Hughes v. Alexandria Scrap Corp.

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Hughes v. Alexandria Scrap Corp.
Argued January 21, 1976
Decided June 24, 1976
Full case nameHarry R. Hughes, Secretary of Transportation of Maryland, et al.
v. Alexandria Scrap Corporation
Citations426 U.S. 794 (more)
96 S. Ct. 2488; 49 L. Ed. 2d 220; 1976 U.S. LEXIS 136
Case history
PriorAlexandria Scrap Corp. v. Hughes, 391 F. Supp. 46 (D. Md. 1975); probable jurisdiction noted, 423 U.S. 819 (1975).
The Maryland statute does not constitute an impermissible burden on interstate commerce in violation of the Commerce Clause.
Court membership
Chief Justice
Warren E. Burger
Associate Justices
William J. Brennan Jr. · Potter Stewart
Byron White · Thurgood Marshall
Harry Blackmun · Lewis F. Powell Jr.
William Rehnquist · John P. Stevens
Case opinions
MajorityPowell, joined by Burger, Stewart, Blacknum, Rehnquist, Stevens
DissentBrennan, joined by White, Marshall

Hughes v. Alexandria Scrap Corp., 426 U.S. 794 (1976), was a case argued before the Supreme Court of the United States.[1] Maryland created a program that, 1) purchased junked cars, 2) paid a bounty for those with Maryland license plates and, 3) imposed more stringent documentation requirements on out-of-state processors, in an effort to reduce the number of abandoned cars in Maryland.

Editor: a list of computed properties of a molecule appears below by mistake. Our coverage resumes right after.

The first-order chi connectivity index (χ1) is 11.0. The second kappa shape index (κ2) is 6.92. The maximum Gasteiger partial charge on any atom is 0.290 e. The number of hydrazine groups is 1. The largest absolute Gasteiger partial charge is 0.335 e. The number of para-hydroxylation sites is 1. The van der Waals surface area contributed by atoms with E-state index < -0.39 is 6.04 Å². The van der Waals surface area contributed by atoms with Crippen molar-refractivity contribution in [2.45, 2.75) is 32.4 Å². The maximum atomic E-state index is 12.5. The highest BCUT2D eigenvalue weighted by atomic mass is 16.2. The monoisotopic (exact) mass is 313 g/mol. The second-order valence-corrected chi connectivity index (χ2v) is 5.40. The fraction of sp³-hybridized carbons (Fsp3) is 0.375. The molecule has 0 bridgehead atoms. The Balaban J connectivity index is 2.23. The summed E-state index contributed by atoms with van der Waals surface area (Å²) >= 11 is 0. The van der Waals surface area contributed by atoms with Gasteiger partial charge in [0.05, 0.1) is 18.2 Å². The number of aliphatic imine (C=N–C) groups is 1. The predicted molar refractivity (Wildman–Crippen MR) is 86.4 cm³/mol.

The Issue before the Court is whether such a program violates the Dormant Commerce Clause—essentially, whether Maryland could Constitutionally discriminate or burden interstate commerce by imposing more stringent documentation requirements on out-of-state processors or favoring in-state car dealerships when they purchase junk cars.

Unlike previous Dormant Commerce Clause cases, Maryland was acting like a market participant (as opposed to a state regulator). In such instances, the Court determined that a state actor can favor its own citizens over the foreign citizens.

This case created the "market participant" exception to the general restrictions on states imposed by the Dormant Commerce Clause.

Determining when a state is acting like a "market participant" rather than as a regulator was not decided by this case, but found in South Central Timber Development v. Wunnicke.[2]

See also[edit]


  1. ^ Hughes v. Alexandria Scrap Corp., 426 U.S. 794 (1976).
  2. ^ South Central Timber Development v. Wunnicke, 467 U.S. 82 (1984).

External links[edit]